Meet CLS alumna Eve Rinauro! Eve is an alumna of the 2018 CLS Persian program in Dushanbe, Tajikistan. Eve’s desire to connect with others through language has been a compass leading her around the world from Morocco, Israel, Egypt and Jordan to London and Paris.
Eve graduated with Bachelor's degrees in Arabic, International Affairs and Philosophy from the University of Georgia and a Master's degree in International Development and Humanitarian Emergencies from the London School of Economics and Political Science. Eve currently resides in Paris, France and works at the International Federation for Human Rights as a Grants Officer advocating for the protection of Afghan human rights defenders.
In celebration of Women’s History Month, we are spotlighting our CLS alumni working to advance women’s rights and human rights internationally. In this interview, Eve shares how growing up with dyslexia drove her desire to learn Arabic and Persian, how empathy and connection are crucial in crises, and how language learning has shaped her life’s trajectory.
Rori DiFiore: Before you began learning Persian you were studying Arabic, where did this interest begin?
Eve Rinauro: Honestly, it came from a desire to prove to myself that I could do something really hard. I’m dyslexic and struggled a lot in school as a child. I wanted to prove to everyone and, mostly to myself, that I could learn Arabic because it is known as one of the hardest languages for native English speakers to learn. Over time my drive to learn the language evolved into a genuine curiosity about the region where it is spoken. It has opened so many doors. I’ve studied abroad in Morocco and Jordan. I’ve traveled to Israel, Egypt and all over the Middle East and Central Asia. I participated in CLS in Tajikistan. I didn't expect it to lead my life in any one direction, but I was open to seeing where it would take me. And because I was open, so many opportunities came.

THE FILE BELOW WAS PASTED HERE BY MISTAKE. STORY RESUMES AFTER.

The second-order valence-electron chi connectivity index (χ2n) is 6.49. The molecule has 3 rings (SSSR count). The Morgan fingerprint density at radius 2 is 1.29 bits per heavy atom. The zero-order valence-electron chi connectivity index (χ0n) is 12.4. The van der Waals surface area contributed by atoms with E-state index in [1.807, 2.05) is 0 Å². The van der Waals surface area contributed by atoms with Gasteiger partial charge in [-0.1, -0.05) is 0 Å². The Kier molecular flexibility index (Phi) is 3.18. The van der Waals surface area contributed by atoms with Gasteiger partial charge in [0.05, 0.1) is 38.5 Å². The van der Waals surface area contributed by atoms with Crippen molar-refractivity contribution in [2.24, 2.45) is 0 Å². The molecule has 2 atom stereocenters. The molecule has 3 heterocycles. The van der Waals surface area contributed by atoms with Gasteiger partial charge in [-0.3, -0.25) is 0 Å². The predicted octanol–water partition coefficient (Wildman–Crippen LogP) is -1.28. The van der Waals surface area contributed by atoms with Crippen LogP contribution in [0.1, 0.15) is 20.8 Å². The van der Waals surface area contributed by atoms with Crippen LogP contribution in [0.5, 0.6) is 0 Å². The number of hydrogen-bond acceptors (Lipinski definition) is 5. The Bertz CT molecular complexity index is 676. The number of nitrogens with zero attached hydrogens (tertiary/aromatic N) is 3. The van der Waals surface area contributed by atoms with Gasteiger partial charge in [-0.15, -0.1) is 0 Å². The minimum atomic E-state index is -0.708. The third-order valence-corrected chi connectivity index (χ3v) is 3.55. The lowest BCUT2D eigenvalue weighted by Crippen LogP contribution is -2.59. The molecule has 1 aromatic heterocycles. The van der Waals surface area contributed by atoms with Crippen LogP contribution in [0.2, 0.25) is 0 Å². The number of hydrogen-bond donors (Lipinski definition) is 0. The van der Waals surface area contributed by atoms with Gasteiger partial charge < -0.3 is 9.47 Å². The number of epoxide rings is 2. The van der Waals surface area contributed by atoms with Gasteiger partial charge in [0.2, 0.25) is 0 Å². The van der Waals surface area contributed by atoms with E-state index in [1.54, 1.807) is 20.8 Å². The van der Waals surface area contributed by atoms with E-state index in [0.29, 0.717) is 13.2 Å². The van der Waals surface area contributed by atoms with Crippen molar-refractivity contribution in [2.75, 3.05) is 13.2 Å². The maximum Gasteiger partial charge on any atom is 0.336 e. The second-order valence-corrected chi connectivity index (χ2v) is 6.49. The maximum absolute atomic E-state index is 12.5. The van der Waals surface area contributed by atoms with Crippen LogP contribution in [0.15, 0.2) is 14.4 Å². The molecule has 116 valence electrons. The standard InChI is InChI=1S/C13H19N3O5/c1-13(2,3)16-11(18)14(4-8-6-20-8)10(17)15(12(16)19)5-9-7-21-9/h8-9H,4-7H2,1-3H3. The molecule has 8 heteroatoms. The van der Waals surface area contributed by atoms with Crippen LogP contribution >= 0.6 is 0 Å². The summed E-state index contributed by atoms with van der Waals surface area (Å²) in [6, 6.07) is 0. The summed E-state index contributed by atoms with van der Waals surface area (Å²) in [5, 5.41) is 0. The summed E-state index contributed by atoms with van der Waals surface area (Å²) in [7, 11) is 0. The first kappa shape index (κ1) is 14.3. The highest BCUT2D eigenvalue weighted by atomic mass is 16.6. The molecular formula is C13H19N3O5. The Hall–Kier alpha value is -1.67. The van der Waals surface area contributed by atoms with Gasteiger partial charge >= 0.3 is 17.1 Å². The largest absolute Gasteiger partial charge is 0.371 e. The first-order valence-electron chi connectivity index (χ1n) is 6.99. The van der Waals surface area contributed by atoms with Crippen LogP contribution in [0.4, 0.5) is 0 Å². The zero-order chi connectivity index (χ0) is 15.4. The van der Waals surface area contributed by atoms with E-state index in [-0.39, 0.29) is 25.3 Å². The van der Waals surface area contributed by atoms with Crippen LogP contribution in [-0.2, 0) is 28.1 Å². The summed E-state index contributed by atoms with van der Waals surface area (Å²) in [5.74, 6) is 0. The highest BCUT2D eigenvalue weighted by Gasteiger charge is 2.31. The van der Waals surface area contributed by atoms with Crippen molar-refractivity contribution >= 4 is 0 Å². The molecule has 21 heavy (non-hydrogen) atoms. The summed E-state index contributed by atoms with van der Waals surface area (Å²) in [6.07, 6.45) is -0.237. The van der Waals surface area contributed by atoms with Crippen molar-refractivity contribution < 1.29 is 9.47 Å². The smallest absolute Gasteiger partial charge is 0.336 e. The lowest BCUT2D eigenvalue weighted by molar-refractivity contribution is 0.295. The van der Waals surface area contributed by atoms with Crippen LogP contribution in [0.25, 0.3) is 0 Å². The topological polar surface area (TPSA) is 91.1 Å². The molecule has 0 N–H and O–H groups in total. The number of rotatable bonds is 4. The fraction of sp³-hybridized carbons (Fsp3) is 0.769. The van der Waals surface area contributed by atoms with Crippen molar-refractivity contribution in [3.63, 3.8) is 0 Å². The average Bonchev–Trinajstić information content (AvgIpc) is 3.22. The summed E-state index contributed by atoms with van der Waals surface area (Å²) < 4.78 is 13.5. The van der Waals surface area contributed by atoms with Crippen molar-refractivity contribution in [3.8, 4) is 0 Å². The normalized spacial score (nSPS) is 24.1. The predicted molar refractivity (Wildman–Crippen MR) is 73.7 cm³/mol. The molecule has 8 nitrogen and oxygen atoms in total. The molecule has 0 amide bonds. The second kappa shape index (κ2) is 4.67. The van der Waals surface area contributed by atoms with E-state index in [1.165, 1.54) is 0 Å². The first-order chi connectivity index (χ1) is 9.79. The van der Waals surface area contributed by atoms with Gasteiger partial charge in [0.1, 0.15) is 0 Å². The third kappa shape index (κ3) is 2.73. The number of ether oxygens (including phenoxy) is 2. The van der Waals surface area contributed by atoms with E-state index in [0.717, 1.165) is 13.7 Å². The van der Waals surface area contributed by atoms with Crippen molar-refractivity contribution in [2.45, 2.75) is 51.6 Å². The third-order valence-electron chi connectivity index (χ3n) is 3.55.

RD: What experience led you to switch gears and start learning Persian?
ER: I love telling this story! It's a moment in time that is really important to me. It redirected my whole life trajectory. In 2017, I began working as a caseworker in Atlanta for newly arrived refugees. This was right before the “Muslim ban” under the Trump administration. After the ban, I had no new families coming in for services for months. It was an extremely emotional and tense time. There were protests at the airport every weekend and such a feeling of despair trying to get things to open back up for these families that had been promised a new life in the U.S. When the ban was finally overturned, the first case I received was a family from Afghanistan. I remember there being so many people gathered at the airport to welcome them to the U.S.. Working with this family so closely over months really ignited in me the desire to learn Persian.
RD: I love that. Fundamentally there is a desire to connect with other people and speaking someone’s native language is the best way to connect, to talk to their soul. What have you been up to since CLS?